Tuesday, September 3, 2013

A Day In The Life....of a Zoo Show Trainer

After being a volunteer at the World Bird Sanctuary headquarters since I was thirteen, I thought I’d gotten a decent handle on the various day-to-day tasks and how they impact the birds in each section of the Sanctuary.  It wasn’t until I moved to Milwaukee for the summer to work World Bird Sanctuary’s bird show at the Milwaukee County Zoo that I learned just how intricately related the tasks and birds really are. 
Buford the Bald Eagle being weighed
The first new adjustment I had to make was that of the start time – my workdays start at 8 AM and run until around 5:30 PM.  These days are filled with things all of which need to be done to keep the birds we work with happy and healthy.  The first of these tasks is weighing the birds, and we have 18 birds to weigh.  Keeping tabs on the weights of our birds is the best way to make sure that they are healthy. 

After being weighed, the birds move outside to hang out and soak up the sun until it’s time for our first show of the day.

Before the first show can begin, the cleaning must happen.  As you can imagine, 18 birds can create a lot of cleaning to do, as well as a lot of bird food to prepare.  Once the food is prepared, the birds are brought back closer to our building so they can be on hand for the show. 
An audience member receiving instructions for her part in the show
During the shows there is audience participation, which a trainer will explain to the participating audience member before the show begins.  The lucky audience member chosen gets to help demonstrate just how easy it is to recycle by having our Pied Crow fly to them, take a can or a plastic bottle, and fly back to the recycling bin and drop it in.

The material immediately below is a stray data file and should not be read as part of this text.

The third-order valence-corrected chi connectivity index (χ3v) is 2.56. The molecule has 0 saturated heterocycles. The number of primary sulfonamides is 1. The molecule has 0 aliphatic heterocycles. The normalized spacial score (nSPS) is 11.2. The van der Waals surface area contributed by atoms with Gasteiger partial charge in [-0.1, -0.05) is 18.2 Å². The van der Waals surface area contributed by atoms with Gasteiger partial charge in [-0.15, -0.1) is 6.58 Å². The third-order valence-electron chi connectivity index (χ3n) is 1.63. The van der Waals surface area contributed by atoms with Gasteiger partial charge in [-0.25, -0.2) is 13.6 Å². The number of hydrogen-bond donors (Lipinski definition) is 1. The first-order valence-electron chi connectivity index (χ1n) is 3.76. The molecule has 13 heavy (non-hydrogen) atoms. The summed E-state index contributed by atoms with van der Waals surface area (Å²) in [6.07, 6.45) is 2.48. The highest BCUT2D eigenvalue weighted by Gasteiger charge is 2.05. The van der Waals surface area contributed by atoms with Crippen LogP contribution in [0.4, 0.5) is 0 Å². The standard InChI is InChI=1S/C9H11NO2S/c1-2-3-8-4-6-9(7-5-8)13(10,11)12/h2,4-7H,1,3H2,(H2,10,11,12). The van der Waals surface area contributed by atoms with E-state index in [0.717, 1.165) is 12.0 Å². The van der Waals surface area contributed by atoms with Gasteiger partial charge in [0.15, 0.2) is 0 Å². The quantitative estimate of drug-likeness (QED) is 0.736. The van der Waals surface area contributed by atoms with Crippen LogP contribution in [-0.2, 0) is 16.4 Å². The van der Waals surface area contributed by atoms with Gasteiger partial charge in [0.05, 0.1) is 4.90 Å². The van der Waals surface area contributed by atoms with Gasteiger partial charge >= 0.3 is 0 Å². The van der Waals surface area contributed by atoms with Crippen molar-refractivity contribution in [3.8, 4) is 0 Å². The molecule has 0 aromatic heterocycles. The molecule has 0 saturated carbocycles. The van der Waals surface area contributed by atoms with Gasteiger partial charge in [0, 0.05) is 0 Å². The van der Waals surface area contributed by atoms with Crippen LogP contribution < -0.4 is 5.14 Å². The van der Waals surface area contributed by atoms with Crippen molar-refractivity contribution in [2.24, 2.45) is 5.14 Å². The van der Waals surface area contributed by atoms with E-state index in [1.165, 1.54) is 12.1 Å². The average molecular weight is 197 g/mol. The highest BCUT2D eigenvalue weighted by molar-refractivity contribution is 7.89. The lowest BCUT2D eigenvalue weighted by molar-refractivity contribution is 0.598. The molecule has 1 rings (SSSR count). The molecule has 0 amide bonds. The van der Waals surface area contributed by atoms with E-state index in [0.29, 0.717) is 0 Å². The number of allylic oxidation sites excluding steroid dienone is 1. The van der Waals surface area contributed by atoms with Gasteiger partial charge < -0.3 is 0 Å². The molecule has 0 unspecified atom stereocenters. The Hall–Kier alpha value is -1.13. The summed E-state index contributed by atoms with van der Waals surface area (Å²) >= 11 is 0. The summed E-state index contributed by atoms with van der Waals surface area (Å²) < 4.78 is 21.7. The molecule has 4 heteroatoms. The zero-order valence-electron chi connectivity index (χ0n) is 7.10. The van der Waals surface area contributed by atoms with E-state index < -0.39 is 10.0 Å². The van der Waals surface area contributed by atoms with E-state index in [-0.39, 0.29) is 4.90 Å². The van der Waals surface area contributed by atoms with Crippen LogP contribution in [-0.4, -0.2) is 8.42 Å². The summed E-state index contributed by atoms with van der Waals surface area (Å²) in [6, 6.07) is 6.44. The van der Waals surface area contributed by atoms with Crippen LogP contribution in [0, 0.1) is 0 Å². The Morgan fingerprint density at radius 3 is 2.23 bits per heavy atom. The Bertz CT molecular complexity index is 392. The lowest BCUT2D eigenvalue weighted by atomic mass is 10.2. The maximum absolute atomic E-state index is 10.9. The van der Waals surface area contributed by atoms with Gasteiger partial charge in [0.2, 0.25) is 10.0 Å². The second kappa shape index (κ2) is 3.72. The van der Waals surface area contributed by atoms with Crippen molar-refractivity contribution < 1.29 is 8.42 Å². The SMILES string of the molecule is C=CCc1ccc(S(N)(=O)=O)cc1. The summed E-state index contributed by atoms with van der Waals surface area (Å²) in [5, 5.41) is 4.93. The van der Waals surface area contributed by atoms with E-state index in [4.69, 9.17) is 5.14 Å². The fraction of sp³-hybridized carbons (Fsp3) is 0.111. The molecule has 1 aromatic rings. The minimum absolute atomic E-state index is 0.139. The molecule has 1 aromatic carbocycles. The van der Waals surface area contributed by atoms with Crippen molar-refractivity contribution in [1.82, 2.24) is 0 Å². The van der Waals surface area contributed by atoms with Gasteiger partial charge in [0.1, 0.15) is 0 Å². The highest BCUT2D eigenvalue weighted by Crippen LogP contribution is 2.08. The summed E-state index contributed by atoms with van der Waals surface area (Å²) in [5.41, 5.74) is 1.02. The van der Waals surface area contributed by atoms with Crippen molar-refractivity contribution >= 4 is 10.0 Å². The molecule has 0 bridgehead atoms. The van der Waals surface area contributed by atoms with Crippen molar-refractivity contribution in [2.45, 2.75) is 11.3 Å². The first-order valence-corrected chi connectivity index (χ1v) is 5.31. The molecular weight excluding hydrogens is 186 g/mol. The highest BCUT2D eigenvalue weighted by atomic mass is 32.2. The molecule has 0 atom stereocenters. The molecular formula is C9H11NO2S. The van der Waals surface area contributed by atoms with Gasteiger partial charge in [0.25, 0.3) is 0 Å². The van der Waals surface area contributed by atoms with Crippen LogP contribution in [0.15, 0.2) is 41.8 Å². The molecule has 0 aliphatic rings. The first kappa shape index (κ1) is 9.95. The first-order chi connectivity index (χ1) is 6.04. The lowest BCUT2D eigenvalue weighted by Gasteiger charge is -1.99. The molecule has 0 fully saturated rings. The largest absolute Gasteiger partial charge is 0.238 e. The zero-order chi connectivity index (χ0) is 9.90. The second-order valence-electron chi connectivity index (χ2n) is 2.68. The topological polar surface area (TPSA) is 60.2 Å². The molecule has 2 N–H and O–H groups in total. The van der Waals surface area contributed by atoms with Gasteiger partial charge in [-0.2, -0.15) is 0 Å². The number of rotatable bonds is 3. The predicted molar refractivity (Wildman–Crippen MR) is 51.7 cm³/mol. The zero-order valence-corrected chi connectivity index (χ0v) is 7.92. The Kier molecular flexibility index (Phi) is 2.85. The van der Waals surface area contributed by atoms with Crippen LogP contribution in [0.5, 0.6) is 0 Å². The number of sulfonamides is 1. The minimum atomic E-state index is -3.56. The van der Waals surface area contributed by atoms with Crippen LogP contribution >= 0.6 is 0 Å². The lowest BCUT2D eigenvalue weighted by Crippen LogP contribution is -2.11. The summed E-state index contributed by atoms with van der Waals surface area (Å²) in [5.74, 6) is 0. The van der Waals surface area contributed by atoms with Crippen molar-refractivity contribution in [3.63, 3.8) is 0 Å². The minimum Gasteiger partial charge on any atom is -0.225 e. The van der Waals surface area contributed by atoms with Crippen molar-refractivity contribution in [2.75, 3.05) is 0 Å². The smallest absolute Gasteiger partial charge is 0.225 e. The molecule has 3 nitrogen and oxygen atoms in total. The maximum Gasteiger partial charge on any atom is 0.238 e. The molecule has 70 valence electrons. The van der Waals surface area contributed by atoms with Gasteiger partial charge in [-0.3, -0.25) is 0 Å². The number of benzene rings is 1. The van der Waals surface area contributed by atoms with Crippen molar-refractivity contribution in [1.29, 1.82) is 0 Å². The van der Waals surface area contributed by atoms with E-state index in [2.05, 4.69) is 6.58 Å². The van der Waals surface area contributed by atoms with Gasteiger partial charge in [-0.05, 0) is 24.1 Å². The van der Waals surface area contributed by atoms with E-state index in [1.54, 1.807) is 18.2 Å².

Othello playing his favorite game--rings
After the show is over, if the Pied Crow or the White-necked Raven has any leftover food, we either make them a toy, or play a game with them.  One of Othello’s (the Pied Crow) favorite games is rings.  In this game, rings get stacked based on color and size until they have all been stacked.  Once the game has been completed, they get rewarded with the extra food, because let’s face it, food is a great reinforcement.
Othello being rewarded for stacking the rings correctly
Depending on how much cleaning was finished before the first two shows, the time before the third show is either spent finishing up the last bit of cleaning, catching up on news from various places, or enjoying a bit of a well-earned break.  Then, on to the third show, after which we give our birds some time to sit and digest their food.  After they have digested, all of the birds are moved inside for the night.
Reese the Great Horned Owl flying stump to stump
After all of the shows for the day have been completed comes training time for our newer birds.  The places we train the bird’s free flight patterns depend on the birds themselves.  Sometimes the bird will be flown stump-to-stump, such is the case with our one-year old Great Horned Owl, Reese.  Instead of giving Reese his treats out of the glove, we instead put the treats on the stumps to help visually reinforce flying to them.  After Reese is done flying, we bring him inside to let him take a break and digest his food.

Finally, once everyone has digested their food, we check all of the birds, as well as all of the various books we record information in throughout the day, to make sure everything is good for the night.  After everything has been checked, we head out to return to our apartment to relax, eat dinner, and turn in for the night in order to repeat it all the next day.

Submitted by Matthew Levin, World Bird Sanctuary Zoo Show Staff Member

1 comment:

Alex Echenberg said...

Hey Matthew! Great photo of Reese in flight! I'm the one who raised him after he was abandoned. We sent him to WBS from the Gladys Porter Zoo in Brownsville, TX. I'd love to hear how he's doing or see more pictures. If there's any way we can connect, let me know. Thanks!
- Alex Echenberg
(look me up on FB, or my email is akechenberg@gmail.com)